Posted on 03/14/2011 at 09:11:02 AM by Student BloggerBy: Krystle Z.
With the new Dietary Guidelines just released, the next move is to find effective ways to communicate these important recommendations to the general public. I know that there are plenty of people that had no idea that we've had a new food pyramid since 2005…kind of scary. We're in a booming age of technology which provides an excellent opportunity to communicate nutrition through social media such as Twitter and Facebook or applications for smartphones and tablets.
I was delighted to discover Apps for Healthy Kids, a part of the Let's Move! campaign sponsored by the USDA. This program awarded monetary prizes to drive the innovation of games and tools (like smartphone applications) to get kids to eat better and be more physically active. Take some time to check out the winners, and this is a perfectly valid excuse to play computer games. However, if you are too “mature” for these, there are many free and cheap interactive nutrition and exercise tools available as smartphone applications. A wealth of information is literally at the tip of our fingers with an “app for everything.” I'm a fan of free, and the Daily Burn and Nike Training Club apps available on Itunes are just a couple of my personal faves. What are some of your favorite health apps?
We are just scratching the surface of technological tools we can use to help people learn about nutrition and stay on track with their health and fitness goals. However, the future launch of Autom, a robotic weight-loss coach, just might be a little more technology than nutrition needs. Robots can vacuum my floors and roam around Mars, but I don't think they can replace a health professional. As cool as it would be to have a robot, it can't provide the personalized nutrition information and help that a professional can. I also found it a little unsettling that a major insurance company will be sponsoring the pilot program and they are hoping to eventually have this robot be able to talk about Type II diabetes and other chronic diseases. What do you think about this new robot weight-loss coach? Am I just paranoid after seeing I, Robot?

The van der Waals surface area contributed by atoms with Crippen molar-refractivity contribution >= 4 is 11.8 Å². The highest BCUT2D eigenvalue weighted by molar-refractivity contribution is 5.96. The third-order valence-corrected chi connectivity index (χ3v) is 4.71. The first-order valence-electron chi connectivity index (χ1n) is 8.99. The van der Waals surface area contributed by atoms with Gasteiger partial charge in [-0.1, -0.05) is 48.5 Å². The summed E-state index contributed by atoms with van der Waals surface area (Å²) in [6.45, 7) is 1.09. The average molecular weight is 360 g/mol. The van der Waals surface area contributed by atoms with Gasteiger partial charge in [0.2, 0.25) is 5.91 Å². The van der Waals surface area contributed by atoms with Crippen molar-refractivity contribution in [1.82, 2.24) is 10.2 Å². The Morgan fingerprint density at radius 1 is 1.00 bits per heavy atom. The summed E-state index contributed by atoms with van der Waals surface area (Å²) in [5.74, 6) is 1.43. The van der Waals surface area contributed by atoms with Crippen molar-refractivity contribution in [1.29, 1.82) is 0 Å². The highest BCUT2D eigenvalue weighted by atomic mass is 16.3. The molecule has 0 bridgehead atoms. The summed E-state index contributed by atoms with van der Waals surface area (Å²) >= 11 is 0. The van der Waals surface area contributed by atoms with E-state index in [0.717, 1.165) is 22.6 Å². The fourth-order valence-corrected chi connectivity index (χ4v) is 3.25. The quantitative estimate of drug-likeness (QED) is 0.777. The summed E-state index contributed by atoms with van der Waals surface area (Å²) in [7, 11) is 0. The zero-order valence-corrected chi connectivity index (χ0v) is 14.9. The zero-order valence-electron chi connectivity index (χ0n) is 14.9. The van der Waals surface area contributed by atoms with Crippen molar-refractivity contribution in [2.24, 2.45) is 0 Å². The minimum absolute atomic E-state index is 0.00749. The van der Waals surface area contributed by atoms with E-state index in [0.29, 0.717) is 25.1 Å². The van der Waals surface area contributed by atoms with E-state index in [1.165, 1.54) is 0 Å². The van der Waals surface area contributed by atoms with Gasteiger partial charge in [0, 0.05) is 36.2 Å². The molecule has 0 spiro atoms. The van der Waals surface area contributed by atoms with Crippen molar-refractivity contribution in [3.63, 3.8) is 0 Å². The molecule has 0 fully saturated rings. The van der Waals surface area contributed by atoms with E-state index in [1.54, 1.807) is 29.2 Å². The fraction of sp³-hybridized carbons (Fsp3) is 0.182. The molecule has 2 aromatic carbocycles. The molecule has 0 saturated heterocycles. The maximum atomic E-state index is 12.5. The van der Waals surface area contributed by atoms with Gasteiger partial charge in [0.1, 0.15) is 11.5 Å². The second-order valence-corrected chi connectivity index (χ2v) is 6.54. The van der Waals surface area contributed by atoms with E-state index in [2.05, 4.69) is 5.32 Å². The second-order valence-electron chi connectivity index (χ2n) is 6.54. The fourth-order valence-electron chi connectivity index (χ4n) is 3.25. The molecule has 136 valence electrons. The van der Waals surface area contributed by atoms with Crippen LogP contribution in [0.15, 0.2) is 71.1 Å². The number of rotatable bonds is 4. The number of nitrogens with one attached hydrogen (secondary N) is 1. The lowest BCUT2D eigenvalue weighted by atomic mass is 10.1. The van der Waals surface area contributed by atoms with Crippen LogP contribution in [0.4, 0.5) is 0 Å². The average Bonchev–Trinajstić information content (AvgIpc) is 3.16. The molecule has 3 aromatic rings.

Ok, so robots will probably not take our jobs or take over the world. However, this robot weight-loss coach should be a motivator for nutrition professionals to become tech savvy and take advantage of technological tools to communicate nutrition to the public. Food models and pictures of exercises might not be able to capture people's attention anymore. We need all the tools we can get, and the technology is there, so let's use it!